Passively pollinated fig species didn't impose such sanctions, whereas other actively pollinated fig species imposed weaker sanctions. In these figs, that is, the reproductive success of wasps without pollen wasn't reduced as much, relative to those with pollen. Across the five actively pollinated fig species compared, there was a strong negative correlation between the frequency of pollen-free "cheater" wasps and fig-tree sanction strength.

So, which was cause and which was effect? I wouldn't expect cheaters being rarer to select for stronger sanctions, so presumably the effect acted in the opposite direction: strong sanctions by figs imposed greater selection against cheating by wasps. For this to be an evolutionary effect, the tendency not to carry pollen would have to be at least somewhat heritable. Under this hypothesis, cheaters arise occasionally in all actively pollinating wasp species, via mutations that change wasp behavior or perhaps physical traits that affect the ability to carry pollen. In species where the host tree imposes strong sanctions, the cheaters quickly die out, while they may persist (at low to moderate levels) in species subject to less-severe sanctions.

But that raises the question hinted at in my title for this week's post: if cheaters are so rare among the pollinators of F. citrifolia, why has natural selection maintained such strong sanctions? Sure, the evolutionary effects of host sanctions benefit this fig species as a whole, by preventing cheaters from becoming more common over generations. But natural selection usually depends on benefits to individuals or close relatives, not to species as a whole. Are F. citrifolia trees more likely to be found near close relatives than other fig species are? If so, then a fig-tree gene for punishing cheaters could, through its effects on the evolution of wasps, benefit other copies of that gene in related fig trees nearby. Of course, a tendency of related trees to cluster together also makes them more likely to compete with each other, which can undermine this effect.

The whole paper is well worth reading, for additional details (e.g., on differences among species in the extent to which cheaters may escape sanctions by sharing a fig with pollinators), for perspective on the challenges of field research (some data were lost when a tree fell down), and for the way in which different statistical tests were compared to see if they led to the same conclusions. All in all, this is one of the most interesting papers I've read in the past year.

Another cool story on dealing with difficult pollinators was discussed recently in Not Exactly Rocket Science.

January 2, 2010

Travel tips: free WiFi etc. in Brisbane

This entry was written in Brisbane, en-route to the Applied Evolution Summit. My train north, The Spirit of the Outback, was stranded in the outback, due to flooding. Fortunately, since I needed to catch the boat to Heron Island tomorrow morning, Rail Australia added a special high-speed train -- made me feel like Professor Moriarty!. Meanwhile, I had most of the day free in beautiful Brisbane. So here are some travel tips for anyone thinking about visiting the area.
1) For free WiFi, try the State Library (above right). They leave it on even when the library itself is closed, and there's a nice interior courtyard out of the sun and rain -- we've had a good mix of both this week -- with stone benches full of students and visitors using their laptops to access email, etc. The library is near the up-stream end of South Bank park, just across the river from the central business district (CBD). The park itself is wonderful, with several museums, a swimming area near but not in the river, ice cream (we liked New Zealand Natural) and more substantial food, lots of places to sit and relax.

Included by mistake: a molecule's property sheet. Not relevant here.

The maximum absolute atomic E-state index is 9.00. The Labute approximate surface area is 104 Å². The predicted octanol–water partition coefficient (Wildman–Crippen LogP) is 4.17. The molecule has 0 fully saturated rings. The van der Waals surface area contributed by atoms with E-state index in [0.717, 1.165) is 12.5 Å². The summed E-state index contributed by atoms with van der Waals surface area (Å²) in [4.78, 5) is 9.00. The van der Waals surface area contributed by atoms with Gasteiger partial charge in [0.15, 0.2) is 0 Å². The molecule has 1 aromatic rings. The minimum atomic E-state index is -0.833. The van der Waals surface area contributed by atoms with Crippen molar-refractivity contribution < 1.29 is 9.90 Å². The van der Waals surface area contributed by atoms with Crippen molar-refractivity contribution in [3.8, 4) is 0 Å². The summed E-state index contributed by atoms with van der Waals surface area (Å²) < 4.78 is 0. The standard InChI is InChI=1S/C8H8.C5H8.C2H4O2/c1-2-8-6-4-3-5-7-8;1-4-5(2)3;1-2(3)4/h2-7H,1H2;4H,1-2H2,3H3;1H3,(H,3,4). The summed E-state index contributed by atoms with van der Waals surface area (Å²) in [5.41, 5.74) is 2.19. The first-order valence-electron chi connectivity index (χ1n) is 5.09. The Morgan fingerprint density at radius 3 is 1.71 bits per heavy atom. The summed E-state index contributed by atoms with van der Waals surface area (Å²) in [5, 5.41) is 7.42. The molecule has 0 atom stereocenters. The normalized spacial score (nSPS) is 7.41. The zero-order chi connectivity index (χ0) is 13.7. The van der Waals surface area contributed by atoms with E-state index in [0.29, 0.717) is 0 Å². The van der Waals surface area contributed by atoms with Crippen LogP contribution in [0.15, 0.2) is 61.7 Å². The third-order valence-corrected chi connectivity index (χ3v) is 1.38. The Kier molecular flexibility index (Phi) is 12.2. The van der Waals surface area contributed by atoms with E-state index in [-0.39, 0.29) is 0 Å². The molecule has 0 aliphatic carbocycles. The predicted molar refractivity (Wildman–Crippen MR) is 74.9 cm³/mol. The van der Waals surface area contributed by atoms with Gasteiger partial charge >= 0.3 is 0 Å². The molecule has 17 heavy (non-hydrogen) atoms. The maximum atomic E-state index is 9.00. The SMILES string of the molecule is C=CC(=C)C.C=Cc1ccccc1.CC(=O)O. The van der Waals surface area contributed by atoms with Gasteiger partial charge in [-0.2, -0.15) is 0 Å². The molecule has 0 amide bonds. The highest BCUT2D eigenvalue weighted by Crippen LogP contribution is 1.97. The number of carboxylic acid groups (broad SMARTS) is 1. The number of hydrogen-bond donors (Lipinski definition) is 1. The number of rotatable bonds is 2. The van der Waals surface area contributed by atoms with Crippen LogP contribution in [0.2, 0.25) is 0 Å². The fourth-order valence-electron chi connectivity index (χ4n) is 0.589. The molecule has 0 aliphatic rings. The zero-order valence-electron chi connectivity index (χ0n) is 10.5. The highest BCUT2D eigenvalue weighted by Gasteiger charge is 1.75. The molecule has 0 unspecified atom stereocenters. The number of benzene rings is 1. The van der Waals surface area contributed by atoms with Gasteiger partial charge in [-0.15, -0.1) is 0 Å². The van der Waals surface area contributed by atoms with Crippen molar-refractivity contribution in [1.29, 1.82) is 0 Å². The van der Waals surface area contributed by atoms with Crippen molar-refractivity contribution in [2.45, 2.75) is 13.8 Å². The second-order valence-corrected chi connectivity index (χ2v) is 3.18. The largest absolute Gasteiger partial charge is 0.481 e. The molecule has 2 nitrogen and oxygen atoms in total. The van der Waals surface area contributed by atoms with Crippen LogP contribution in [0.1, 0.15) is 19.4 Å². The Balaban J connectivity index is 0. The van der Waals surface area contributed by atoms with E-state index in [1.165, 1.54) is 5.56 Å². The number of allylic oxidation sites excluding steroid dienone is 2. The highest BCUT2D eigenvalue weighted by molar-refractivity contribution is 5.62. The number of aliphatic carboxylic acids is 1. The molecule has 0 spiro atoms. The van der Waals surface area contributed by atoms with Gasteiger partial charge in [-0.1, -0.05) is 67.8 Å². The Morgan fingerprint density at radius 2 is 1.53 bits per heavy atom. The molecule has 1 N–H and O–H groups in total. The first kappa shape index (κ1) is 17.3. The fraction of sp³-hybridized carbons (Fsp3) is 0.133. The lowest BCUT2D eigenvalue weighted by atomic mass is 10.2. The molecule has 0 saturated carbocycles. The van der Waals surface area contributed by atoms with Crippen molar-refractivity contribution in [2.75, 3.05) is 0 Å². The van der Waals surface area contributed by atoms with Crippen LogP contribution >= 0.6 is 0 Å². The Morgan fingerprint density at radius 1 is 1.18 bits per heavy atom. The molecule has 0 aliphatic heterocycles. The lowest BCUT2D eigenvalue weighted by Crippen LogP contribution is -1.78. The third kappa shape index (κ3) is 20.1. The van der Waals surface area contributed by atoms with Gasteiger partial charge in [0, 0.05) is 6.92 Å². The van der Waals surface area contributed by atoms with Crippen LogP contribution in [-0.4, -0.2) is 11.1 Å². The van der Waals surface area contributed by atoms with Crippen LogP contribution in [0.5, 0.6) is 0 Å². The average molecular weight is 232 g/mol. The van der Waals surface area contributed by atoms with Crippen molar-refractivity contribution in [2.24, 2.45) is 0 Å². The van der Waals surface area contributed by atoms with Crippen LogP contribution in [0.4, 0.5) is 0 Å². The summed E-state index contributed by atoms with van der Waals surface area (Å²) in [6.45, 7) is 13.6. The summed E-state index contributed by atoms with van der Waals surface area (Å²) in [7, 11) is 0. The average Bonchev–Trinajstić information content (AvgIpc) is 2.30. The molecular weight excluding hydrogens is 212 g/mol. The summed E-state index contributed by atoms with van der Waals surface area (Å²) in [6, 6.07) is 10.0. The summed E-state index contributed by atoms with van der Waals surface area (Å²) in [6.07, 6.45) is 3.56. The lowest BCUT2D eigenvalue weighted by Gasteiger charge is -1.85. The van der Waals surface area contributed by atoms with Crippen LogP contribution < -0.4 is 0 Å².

2) Brisbane is very pedestrian-friendly. South Bank park is connected to the CBD by two pedestrian and bike bridges (both with sheltered places to sit, one with drinking-water fountains), plus one shared with cars. We paid $23 each for 1-week transit passes which are valid on ferrys across the river, City Cats boats up and down the river, buses (including the one we took to the great botanic garden, planetarium, and look-out on Mt. Coot-tha), and even on the section of the airport train between South Bank and the Roma Street station where I'll catch my train tonight. The Roma Street Parkland, right by the station, is great, too. Lots of interesting plants (bottle-trees, Banksia), birds (including Australian wood ducks and very colorful and talkative lorikeets), and iguana-like water dragons.

3) Consider staying on Kangaroo Point. In addition to buses and ferrys to the CBD, there were steps down to the river a few blocks from the Paramount Motel, where we stayed (more like a short-term apartment rental, with full kitchen) and then a nice walk to South Bank Air Train station and other South Bank attractions. There was a well-stocked 24-hour store nearby and a full grocery store within about 1 km.

4) Take a trip with Bushwacker Ecotours. Our trip to Springbrook National Park was great. Our guide, Megan, was very knowledgeable and entertaining. She spotted the trap-door spiders and glow-worms in earth banks along the trail, told us how male bush turkeys (which we saw) make compost piles to keep their eggs warm, pointed out tree-scars made by sugar gliders, etc. A high point for me was seeing Casuarina, a nitrogen-fixing tree that looks like a conifer, is more closely related to beeches than to the nitrogen-fixing legumes I study and hosts different nitrogen-fixing symbionts in its root nodules, and has separate male and female plants. For those less-interested in natural history (not readers of this blog, surely, but perhaps your partner?) the walks have lots of beautiful waterfalls and a chance to hand-feed wild (well, unconfined) parrots. Be advised that the climb up out of the valley is equivalent to climbing several flights of stairs with a bit of walking between flights.
I should probably mention that restaurant meals here cost 1.5-2x what they would in the US. But the botanic gardens and parks are all free, so it hasn't been too expensive, apart from airfare.

I'll write something about the Applied Evolution Summit soon.